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Anil Kumar Grovar v. State Of U.P.Thru' Collector Bareilly & Others - WRIT - C No. 2307 of 2002  RD-AH 3039 (23 February 2007)
Civil Misc. Writ Petition No. 2307 of 2002
Anil Kumar Grovar
State of U.P. & Ors.
Hon'ble Dr. B.S. Chauhan, J.
Hon'ble Ran Vijai Singh, J.
This writ petition has been filed for quashing the notice dated 10.01.2002 published in the newspaper "Dainik Jagran" for allotment of plot C-15 in question in the Scheme "Deen Dayala Puram Yojana advanced and floated by the Bareilly Development Authority, Bareilly (hereinafter called the ''Authority').
The facts and circumstances giving rise to this case are that the Authority introduced a scheme and invited tenders for different plots. The petitioner submitted the tender in respect of Plot No. C-15 offering the rate of Rs.5,751/- per sq. meters. However, other persons also submitted their tenders. The petitioner made the highest offer. However, after submission of the tenders, the matter was considered by the Competent Authority and the Authority passed the order that considering the location and apprehension of litigation, it was not desirable to make the allotment, therefore, further tenders were directed to be invited vide order dated 15.06.2001. Subsequent thereto, the tenders were invited on 10.01.2002, which is being challenged.
We have heard Shri Shashi Nandan, learned Senior Counsel appearing for the petitioner and Shri Anil Tewari, learned counsel appearing for the respondent Authority.
It has been submitted by Shri Shashi Nandan, learned Senior Counsel that the tenders of another person Shri Ajit Sharma was lower than the petitioner and further stipulation in his tender that he was willing to pay 10 percent more if there is any offer of higher amount than him, could not be considered to be a valid tender. Therefore, the order dated 15.06.2001 is invalid and there was no occasion for the respondent no.4 to invite fresh tenders on 10.01.2002. The said tender inviting notice is liable to be quashed.
On the other hand, Shri Anil Tewari, learned counsel appearing for the respondent Authority has submitted that the location of plot is far better than any other plot. The amount of tender offered by the petitioner was not considered to be adequate, therefore, the decision was taken to invite fresh tenders and not only on 10.01.2002 subsequent thereto also tenders had been invited for the said plot but the matter could not be finalized till today because of the interim order passed by this Court. Shri Tiwari also has raised a preliminary objection regarding maintainability of the writ petition contending that the petitioner has challenged the consequential notice inviting tenders dated 10.01.2002 without challenging the order of not accepting his bid vide order dated 15.06.2001. Therefore, the writ petition itself is not maintainable and is liable to be dismissed.
We have considered the rival submissions made by learned counsel for the parties and perused the record.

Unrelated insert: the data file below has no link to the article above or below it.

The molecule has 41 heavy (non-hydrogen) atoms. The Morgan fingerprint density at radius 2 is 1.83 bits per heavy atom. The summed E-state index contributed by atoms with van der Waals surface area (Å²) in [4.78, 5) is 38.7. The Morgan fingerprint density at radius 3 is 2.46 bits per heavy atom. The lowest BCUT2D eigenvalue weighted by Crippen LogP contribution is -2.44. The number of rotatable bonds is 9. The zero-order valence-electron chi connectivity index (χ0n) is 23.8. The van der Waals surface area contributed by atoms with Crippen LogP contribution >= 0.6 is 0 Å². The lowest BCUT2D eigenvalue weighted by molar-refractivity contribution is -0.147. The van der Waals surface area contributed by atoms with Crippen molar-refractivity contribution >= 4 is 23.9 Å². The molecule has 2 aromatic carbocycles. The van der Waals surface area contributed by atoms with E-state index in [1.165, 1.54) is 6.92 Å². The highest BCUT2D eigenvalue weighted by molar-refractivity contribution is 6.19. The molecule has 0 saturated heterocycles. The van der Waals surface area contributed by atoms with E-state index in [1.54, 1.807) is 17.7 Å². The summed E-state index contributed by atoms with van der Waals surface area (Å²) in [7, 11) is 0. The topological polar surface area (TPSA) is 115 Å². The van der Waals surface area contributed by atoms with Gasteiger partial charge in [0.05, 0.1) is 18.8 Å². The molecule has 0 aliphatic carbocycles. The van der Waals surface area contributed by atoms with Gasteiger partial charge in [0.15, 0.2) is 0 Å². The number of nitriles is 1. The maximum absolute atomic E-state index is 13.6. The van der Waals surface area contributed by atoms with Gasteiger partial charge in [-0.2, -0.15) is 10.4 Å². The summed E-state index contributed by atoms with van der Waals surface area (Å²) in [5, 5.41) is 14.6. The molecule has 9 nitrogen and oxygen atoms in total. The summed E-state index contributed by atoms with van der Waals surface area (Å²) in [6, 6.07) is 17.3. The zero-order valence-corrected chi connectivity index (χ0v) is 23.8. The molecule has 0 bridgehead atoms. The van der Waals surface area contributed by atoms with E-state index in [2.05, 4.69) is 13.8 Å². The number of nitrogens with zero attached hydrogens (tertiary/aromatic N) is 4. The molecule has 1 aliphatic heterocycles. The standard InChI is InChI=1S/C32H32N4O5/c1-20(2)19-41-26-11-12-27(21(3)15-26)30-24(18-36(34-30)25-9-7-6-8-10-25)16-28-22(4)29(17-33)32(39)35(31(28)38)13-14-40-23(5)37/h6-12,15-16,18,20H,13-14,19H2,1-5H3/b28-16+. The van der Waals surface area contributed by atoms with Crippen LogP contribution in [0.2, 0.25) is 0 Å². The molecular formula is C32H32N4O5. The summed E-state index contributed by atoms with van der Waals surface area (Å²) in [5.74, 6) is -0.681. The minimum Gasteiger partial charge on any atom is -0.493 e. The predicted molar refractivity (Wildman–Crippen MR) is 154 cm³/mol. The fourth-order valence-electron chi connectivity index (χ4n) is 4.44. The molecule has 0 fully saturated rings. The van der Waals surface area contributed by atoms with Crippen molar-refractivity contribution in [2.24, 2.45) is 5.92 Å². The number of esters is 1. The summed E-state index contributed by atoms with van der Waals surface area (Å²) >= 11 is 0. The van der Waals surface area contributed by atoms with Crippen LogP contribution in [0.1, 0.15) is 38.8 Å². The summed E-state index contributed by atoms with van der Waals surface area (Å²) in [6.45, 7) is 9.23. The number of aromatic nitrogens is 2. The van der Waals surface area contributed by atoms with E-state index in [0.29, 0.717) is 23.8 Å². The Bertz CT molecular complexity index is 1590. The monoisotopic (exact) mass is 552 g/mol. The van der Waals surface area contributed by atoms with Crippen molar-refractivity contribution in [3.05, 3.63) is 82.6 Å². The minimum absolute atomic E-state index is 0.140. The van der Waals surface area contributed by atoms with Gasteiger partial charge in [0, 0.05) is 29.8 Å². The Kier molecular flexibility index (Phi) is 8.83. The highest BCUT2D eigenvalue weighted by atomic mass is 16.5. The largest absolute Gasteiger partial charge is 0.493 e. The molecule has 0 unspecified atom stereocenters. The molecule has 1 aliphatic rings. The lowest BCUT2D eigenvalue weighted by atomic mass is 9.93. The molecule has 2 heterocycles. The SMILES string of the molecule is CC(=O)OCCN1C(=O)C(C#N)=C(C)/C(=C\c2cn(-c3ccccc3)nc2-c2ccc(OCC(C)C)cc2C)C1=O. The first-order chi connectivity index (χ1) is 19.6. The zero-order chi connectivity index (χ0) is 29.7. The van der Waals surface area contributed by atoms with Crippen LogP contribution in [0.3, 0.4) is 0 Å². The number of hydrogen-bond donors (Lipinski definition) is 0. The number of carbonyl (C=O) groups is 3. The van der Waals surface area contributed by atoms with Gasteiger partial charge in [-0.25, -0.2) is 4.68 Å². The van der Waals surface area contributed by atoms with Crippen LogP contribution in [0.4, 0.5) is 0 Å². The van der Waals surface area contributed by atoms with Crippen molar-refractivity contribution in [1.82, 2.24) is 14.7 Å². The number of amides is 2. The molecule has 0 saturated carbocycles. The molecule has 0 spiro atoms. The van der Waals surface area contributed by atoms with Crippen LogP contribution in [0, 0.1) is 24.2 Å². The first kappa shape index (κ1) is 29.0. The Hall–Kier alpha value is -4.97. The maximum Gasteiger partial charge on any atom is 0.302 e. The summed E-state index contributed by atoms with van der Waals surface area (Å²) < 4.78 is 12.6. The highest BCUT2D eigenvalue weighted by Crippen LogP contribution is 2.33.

Admittedly, the order dated 15.06.2001, by which the tender submitted by the petitioner has not been accepted, in spite of the fact that he offered the highest amount, is not under challenge. The said order was filed along with the counter affidavit by the respondent Authority on 25.02.2002. Even if the petitioner was not aware of the said order, he did not make any attempt to amend the petition subsequent to filing the counter affidavit. Till today, no prayer has been made to quash the order dated 15.06.2001.
Challenging the consequential order without challenging the basic order is not permissible in law.
In P. Chithranja Menon & ors. Vs. A. Balakrishnan & ors., AIR 1977 SC 1720, the Hon'ble Supreme Court held that in absence of challenge to the basic order, subsequent consequential order cannot be challenged.
Similar view has been reiterated in Roshan Lal & ors. Vs. International Airport Authority of India & ors., AIR 1981 SC 597, wherein the petitions were primarily confined to the seniority list and the Apex Court held that challenge to appointment orders could not be entertained because of inordinate delay and in absence of the same, validity of consequential seniority cannot be examined. In such a case, a party is under a legal obligation to challenge the basic order and if and only if the same is found to be wrong, consequential orders may be examined.
In H.V. Pardasani etc. Vs. Union of India & ors., AIR 1985 SC 781, the Apex Court observed that if "petitioners are not able to establish that the determination of their seniority is wrong and they have been prejudiced by such adverse determination, their ultimate claim to promotion would, in deed, not succeed."
Similar view reiterated in Government of Maharashtra & ors. Vs. Deokar's Distillery, (2003) 5 SCC 669.
In view of the above, as the petitioner has never challenged the order dated 15.06.2001, he cannot be permitted to agitate the subsequent developments and therefore, validity of tender inviting notice dated 10.01.2002 cannot be examined.
Admittedly, subsequent to the tender inviting notice dated 10.01.2002, the tenders had been invited several times though the matter has not yet been finalized.
As the order of not accepting the highest tender of the petitioner vide order dated 15.06.2001 is not under challenge, the writ petition cannot be entertained. The writ petition is accordingly dismissed. Interim order passed earlier stands vacated.
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